September 13, 2017 - Ancient Stoicism in Plain English
Choose to be a true friend (Epictetus’ Discourses in Plain English II.22)
Key ideas of this discourse
You cannot truly love anyone if you cannot tell the difference between what is good, what is bad, and what is indifferent.
We readily admit to our faults, if we believe we are not truly responsible for them, but not when we believe we are responsible for them.
But we are mistaken about which ones are truly our faults and which ones are not. We are responsible for our judgments and not for externals.
We are all driven by self-interest. The way to be a friend it to relate friendship and love to our self-interest rather than to external things. As long as we expect to gain some external benefit from another person, we cannot love them and we cannot be their true friend.
The power of love belongs to the wise
You love whatever you are interested in. Is anyone interested in being evil? Is anyone interested in things that do not concern them? Of course not. It follows then that people are interested in good things. If they are interested in them, they love them too. So if you know what is good, you will also love it. But if you are incapable of distinguishing good, bad, and neutral things, how can you be capable of love? The power of love, then, belongs only to the wise.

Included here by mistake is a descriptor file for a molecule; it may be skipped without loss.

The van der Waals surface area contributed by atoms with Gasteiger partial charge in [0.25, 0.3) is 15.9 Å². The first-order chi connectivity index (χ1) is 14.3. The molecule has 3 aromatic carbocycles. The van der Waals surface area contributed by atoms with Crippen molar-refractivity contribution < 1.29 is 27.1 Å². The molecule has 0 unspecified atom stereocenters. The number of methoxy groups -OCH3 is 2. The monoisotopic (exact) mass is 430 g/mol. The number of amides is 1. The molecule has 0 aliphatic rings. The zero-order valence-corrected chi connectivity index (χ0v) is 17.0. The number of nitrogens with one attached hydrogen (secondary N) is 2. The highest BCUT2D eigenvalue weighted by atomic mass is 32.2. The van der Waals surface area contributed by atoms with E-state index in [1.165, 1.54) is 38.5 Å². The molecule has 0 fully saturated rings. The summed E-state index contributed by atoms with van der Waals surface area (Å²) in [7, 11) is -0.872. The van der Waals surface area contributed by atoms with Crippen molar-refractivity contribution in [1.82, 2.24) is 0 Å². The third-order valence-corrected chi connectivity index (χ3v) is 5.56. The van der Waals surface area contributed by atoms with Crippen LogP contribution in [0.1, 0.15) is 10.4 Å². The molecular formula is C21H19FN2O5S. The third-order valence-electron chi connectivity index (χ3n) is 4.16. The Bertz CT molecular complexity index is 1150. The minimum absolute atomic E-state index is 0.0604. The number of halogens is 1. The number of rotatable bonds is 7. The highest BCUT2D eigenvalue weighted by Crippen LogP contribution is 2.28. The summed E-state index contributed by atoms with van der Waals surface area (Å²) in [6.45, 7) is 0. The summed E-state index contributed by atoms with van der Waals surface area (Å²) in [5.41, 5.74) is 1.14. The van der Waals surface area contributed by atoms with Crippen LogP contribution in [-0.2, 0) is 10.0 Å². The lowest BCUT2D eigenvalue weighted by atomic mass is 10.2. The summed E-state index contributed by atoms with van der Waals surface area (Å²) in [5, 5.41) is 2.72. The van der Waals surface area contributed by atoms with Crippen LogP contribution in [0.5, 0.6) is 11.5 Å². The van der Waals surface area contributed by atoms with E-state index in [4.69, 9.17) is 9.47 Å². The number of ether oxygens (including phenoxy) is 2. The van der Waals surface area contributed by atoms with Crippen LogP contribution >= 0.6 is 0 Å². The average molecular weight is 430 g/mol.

“Really? I don’t claim to be wise, but I love my child.”
“You surprise me. First you admit that you are not wise. What is missing? Your senses work, you can differentiate among impressions, and you eat, clothe and provide shelter for yourself. Why then do you say you lack wisdom?”
We are often confused by sense impressions
Let me explain it to you. You are often dazed and confused by sense impressions. You are overcome by them. You consider something as good, then you consider the same thing as bad, and still later you decide the very same thing is neither good nor bad. Such indecision results in pain, fear, jealousy, turmoil, and inconsistency. That’s why you are not wise, as you readily admit.